If you’re such a die-hard fan you slogged through that pro football championship that was perfect for the new Year of the Boar, please don’t be so sheepish in your celebrity adoration as to get gulled by quarterback Tom Brady’s health and diet bunk.
His oddball theories well might go into a flaming dumpster, along with notions about special drinks and excess hydration, and yet more broadcast goop from that princess of health woo, Gwyneth Paltrow.
Sure, Brady’s Superbowl LIII win may have made him the goat (greatest of all time) in National Football League history with six rings. He got there, and may stay there, not only with rare individual gifts, hard work, and special talents, but also with peculiar practices, as Vox, an online news site reported:
He avoids alcohol, as well as gluten-containing bread and pasta, breakfast cereal, corn, dairy, foods that contain GMOs, high-fructose corn syrup, trans fats, sugar, artificial sweeteners, soy, fruit juice, grain-based foods, jams and jellies, most cooking oils, frozen dinners, salty snacks, sugary snacks, sweetened drinks, white potatoes, and prepackaged condiments like ketchup and soy sauce. …No white sugar. No white flour. No MSG. … No coffee. No caffeine. No fungus. No dairy. Even certain vegetables and fruits are off limits. Brady doesn’t eat nightshade vegetables such as peppers, tomatoes, and eggplants.
Well, OK, nothing way bad, and a lot of that might be great for a super wealthy jock, with a super model wife, and the means to have his staff stock the house and prep special meals. But for the rest of us, Brady, with his controversial trainer, has put out a health and diet book, in which the University of Michigan general studies grad argues for the “TB 12 method.” This includes lots of “alkalizing” and “anti-inflammatory” foods for sustained athletic prowess, with Brady adding that he focuses on keeping a low pH level in his body and he avoids “acidifying foods, like meat, refined grains, or ketchup.”
What? Stuart Phillips, a McMaster University prof, dismissed the notion that alkalinity or acidity can be diet regulated and told Vox of the QB’s suggestions: “I don’t know a morsel of new scientific knowledge [supporting] what Tom Brady would like for you, [or] that his dietary practice is linked to his career longevity or his success as an athlete.”
If you’ve decided to pocket the bucks you might have spent on Brady’s book, please don’t plunk that dough down on sugary sports drinks, which not only add empty and harmful calories to your diet but also may be part of the problem with athletes’ excessive and magic-seeking efforts to “hydrate” themselves.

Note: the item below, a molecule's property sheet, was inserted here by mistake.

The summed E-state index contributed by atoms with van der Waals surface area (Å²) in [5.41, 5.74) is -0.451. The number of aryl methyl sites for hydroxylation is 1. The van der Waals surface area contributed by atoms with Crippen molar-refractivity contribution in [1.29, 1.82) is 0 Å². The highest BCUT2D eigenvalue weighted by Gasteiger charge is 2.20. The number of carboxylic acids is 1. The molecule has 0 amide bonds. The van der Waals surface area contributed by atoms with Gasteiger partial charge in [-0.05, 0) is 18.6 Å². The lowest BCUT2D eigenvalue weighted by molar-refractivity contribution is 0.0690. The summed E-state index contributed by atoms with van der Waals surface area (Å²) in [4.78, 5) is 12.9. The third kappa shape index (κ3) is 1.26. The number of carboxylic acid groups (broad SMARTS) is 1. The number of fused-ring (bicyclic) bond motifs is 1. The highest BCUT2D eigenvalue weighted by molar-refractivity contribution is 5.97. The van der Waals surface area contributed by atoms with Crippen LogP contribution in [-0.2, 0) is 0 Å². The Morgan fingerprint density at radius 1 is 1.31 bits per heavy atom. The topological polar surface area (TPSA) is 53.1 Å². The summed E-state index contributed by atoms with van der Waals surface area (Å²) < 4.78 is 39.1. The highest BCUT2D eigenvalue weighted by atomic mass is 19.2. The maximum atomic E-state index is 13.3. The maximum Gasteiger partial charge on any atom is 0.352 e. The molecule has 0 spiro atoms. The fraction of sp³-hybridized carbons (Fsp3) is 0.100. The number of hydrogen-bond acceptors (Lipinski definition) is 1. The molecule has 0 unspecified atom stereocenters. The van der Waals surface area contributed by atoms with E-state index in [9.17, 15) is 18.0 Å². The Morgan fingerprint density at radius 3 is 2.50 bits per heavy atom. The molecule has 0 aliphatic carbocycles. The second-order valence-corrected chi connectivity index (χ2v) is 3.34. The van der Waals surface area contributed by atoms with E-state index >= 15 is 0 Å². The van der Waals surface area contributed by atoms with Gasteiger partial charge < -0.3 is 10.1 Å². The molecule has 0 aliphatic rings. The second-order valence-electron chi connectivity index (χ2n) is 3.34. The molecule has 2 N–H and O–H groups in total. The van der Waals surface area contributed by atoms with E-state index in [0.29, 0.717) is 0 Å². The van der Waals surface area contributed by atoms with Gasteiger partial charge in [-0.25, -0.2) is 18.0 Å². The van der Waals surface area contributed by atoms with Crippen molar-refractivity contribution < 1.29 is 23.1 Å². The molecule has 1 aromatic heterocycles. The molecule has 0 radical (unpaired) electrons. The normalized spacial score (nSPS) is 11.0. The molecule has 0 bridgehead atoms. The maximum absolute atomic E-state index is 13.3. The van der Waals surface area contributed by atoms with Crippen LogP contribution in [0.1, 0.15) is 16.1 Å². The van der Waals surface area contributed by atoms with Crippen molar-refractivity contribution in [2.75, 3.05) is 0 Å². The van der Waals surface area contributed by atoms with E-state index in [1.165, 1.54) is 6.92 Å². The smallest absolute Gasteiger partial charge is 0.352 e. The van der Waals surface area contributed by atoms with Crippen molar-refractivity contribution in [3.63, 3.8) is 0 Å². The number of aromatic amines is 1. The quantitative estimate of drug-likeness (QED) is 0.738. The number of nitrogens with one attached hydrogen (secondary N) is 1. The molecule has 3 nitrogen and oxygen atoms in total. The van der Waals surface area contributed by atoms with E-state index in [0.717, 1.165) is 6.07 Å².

538, the website that made polls, math, and evidenced-based findings trendy, has posted a worthwhile piece, based on science writer Christine Aschwanden’s new book, “Good To Go: What the Athlete in All of Us Can Learn from the Strange Science of Recovery.” She is careful to note that, yes, exercise, heat, stress, and other factors can take a toll. Those exerting themselves should take care to ensure they don’t exhaust themselves and they take in appropriate amounts of water. But at the same time, she points out that jocks have elevated to excess and created a risky mythology about liquid intake and outflow.
Common sense and moderation should rule on water. Thirsty? Yes, please, drink. But not too much, especially in the false belief of loading up, in protective fashion, before exertion. Fancy sports drinks aren’t necessary. Water will do. She says experts are growing wary of hyponatremia, a still rare condition in which individuals drink so much fluids that they dilute their blood sodium and experience weakness, headache, nausea, dizziness and lightheadedness — the same symptoms as if they were dehydrated. The condition can kill.
As Aschwanden reported:
After examining the science, I can’t help thinking we’ve made hydration unduly complicated. I take my dog running with me most of the time, and I’ve never measured the color of her pee or forced her to drink (as if I could). I make sure she has regular access to water, but she doesn’t always take it. At times, she won’t drink at all during a long run, and on those occasions, she always goes straight to her water dish when we get home and slurps until she’s satisfied. I’ve never had to give her an emergency IV for low fluid levels. If drinking to thirst is good enough for her, it’s probably good enough for me too.
In my practice, I see not only the harms that patients suffer while seeking medical services, but also their struggles to access and afford safe, efficient, and excellent medical care. This gets tougher by the day as the costs of treatments and prescription drugs soar, as do their risks, complexities, and uncertainties.
Our collective confusion about what we need to do to be fitter and healthier isn’t helped by the torrent of bunk that inundates us about medicine, diet, exercise, and well-being. Some of it may foster unnecessary and risky procedures with defective and dangerous products, specifically medical devices that patients may seek, especially for cosmetic reasons. The federal Food and Drug Administration has updated its warning about breast implants linked to a rare cancer, anaplastic large cell lymphoma. The FDA in the last decade has received 660 reports of the cancer — which does not occur in the breast but tissues nearby. It has killed at least nine patients since 2010, and women with textured implants may wish to consult with their doctors closely.
Frankly, most of us aren’t going to be beautiful movie stars or football stars so handsome we’re magazine cover material. Even in our pursuit of well-being, enough is enough. Paltrow’s external beauty can’t disguise the counter-factual, ugly nonsense she spreads — and shame on Netflix for giving her yet more opportunity to do so.